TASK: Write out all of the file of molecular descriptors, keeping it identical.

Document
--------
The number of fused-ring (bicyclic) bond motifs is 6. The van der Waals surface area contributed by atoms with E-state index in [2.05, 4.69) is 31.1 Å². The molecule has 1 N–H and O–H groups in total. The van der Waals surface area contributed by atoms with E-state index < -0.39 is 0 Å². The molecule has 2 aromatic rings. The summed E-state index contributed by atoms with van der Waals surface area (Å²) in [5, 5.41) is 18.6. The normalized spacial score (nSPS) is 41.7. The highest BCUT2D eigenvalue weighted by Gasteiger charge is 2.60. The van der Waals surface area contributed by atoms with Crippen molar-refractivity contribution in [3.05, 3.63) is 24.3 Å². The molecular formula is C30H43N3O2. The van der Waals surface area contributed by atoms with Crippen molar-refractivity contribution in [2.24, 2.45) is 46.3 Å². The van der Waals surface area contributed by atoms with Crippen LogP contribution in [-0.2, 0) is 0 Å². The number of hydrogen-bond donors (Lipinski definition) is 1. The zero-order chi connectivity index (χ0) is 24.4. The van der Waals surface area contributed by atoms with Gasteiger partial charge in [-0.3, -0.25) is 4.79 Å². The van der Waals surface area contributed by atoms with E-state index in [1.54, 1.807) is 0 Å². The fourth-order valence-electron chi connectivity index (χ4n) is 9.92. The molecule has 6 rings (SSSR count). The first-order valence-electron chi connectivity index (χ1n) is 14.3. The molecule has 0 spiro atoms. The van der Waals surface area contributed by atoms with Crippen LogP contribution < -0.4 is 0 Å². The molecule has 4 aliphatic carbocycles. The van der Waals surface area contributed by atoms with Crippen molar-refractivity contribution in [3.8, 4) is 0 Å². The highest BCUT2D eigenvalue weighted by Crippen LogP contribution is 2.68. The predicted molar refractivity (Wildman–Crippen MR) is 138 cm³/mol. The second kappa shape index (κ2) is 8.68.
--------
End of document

The number of fused-ring (bicyclic) bond motifs is 6. The van der Waals surface area contributed by atoms with E-state index in [2.05, 4.69) is 31.1 Å². The molecule has 1 N–H and O–H groups in total. The van der Waals surface area contributed by atoms with E-state index < -0.39 is 0 Å². The molecule has 2 aromatic rings. The summed E-state index contributed by atoms with van der Waals surface area (Å²) in [5, 5.41) is 18.6. The normalized spacial score (nSPS) is 41.7. The highest BCUT2D eigenvalue weighted by Gasteiger charge is 2.60. The van der Waals surface area contributed by atoms with Crippen molar-refractivity contribution in [3.05, 3.63) is 24.3 Å². The molecular formula is C30H43N3O2. The van der Waals surface area contributed by atoms with Crippen molar-refractivity contribution in [2.24, 2.45) is 46.3 Å². The van der Waals surface area contributed by atoms with Crippen LogP contribution in [-0.2, 0) is 0 Å². The number of hydrogen-bond donors (Lipinski definition) is 1. The zero-order chi connectivity index (χ0) is 24.4. The van der Waals surface area contributed by atoms with Gasteiger partial charge in [-0.3, -0.25) is 4.79 Å². The van der Waals surface area contributed by atoms with E-state index in [1.54, 1.807) is 0 Å². The fourth-order valence-electron chi connectivity index (χ4n) is 9.92. The molecule has 6 rings (SSSR count). The first-order valence-electron chi connectivity index (χ1n) is 14.3. The molecule has 0 spiro atoms. The van der Waals surface area contributed by atoms with Crippen LogP contribution < -0.4 is 0 Å². The molecule has 4 aliphatic carbocycles. The van der Waals surface area contributed by atoms with Crippen molar-refractivity contribution in [3.8, 4) is 0 Å². The highest BCUT2D eigenvalue weighted by Crippen LogP contribution is 2.68. The predicted molar refractivity (Wildman–Crippen MR) is 138 cm³/mol. The second kappa shape index (κ2) is 8.68.